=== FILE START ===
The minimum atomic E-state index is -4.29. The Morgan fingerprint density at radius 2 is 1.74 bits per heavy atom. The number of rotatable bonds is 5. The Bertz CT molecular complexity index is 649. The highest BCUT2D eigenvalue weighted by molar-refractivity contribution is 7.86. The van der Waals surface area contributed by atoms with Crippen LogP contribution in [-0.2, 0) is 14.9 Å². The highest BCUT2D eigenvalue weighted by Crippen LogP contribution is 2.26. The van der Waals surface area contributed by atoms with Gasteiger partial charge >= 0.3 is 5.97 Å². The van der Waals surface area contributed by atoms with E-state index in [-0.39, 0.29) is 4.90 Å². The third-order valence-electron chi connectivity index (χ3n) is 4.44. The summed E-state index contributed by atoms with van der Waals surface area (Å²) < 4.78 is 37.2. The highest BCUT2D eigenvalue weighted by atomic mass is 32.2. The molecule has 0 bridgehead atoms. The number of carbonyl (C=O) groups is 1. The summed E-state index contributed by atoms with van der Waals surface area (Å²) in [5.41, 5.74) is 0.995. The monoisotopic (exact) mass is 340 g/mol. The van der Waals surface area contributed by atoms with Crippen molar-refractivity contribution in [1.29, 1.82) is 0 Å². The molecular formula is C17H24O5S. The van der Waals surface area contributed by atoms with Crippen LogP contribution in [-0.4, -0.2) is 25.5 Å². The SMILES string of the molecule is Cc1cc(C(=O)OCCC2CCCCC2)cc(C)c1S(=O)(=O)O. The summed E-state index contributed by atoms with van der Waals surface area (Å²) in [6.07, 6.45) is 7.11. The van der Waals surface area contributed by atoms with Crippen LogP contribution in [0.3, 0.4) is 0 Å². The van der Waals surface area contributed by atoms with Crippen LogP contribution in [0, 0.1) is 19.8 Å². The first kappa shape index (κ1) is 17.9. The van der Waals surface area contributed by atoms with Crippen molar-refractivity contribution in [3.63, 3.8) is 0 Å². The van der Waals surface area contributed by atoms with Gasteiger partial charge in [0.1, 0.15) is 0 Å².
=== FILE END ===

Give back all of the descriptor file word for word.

The minimum atomic E-state index is -4.29. The Morgan fingerprint density at radius 2 is 1.74 bits per heavy atom. The number of rotatable bonds is 5. The Bertz CT molecular complexity index is 649. The highest BCUT2D eigenvalue weighted by molar-refractivity contribution is 7.86. The van der Waals surface area contributed by atoms with Crippen LogP contribution in [-0.2, 0) is 14.9 Å². The highest BCUT2D eigenvalue weighted by Crippen LogP contribution is 2.26. The van der Waals surface area contributed by atoms with Gasteiger partial charge >= 0.3 is 5.97 Å². The van der Waals surface area contributed by atoms with E-state index in [-0.39, 0.29) is 4.90 Å². The third-order valence-electron chi connectivity index (χ3n) is 4.44. The summed E-state index contributed by atoms with van der Waals surface area (Å²) < 4.78 is 37.2. The highest BCUT2D eigenvalue weighted by atomic mass is 32.2. The molecule has 0 bridgehead atoms. The number of carbonyl (C=O) groups is 1. The summed E-state index contributed by atoms with van der Waals surface area (Å²) in [5.41, 5.74) is 0.995. The monoisotopic (exact) mass is 340 g/mol. The van der Waals surface area contributed by atoms with Crippen molar-refractivity contribution in [1.29, 1.82) is 0 Å². The molecular formula is C17H24O5S. The van der Waals surface area contributed by atoms with Crippen LogP contribution in [-0.4, -0.2) is 25.5 Å². The SMILES string of the molecule is Cc1cc(C(=O)OCCC2CCCCC2)cc(C)c1S(=O)(=O)O. The summed E-state index contributed by atoms with van der Waals surface area (Å²) in [6.07, 6.45) is 7.11. The van der Waals surface area contributed by atoms with Crippen LogP contribution in [0.3, 0.4) is 0 Å². The van der Waals surface area contributed by atoms with Crippen LogP contribution in [0, 0.1) is 19.8 Å². The first kappa shape index (κ1) is 17.9. The van der Waals surface area contributed by atoms with Crippen molar-refractivity contribution in [3.63, 3.8) is 0 Å². The van der Waals surface area contributed by atoms with Gasteiger partial charge in [0.1, 0.15) is 0 Å².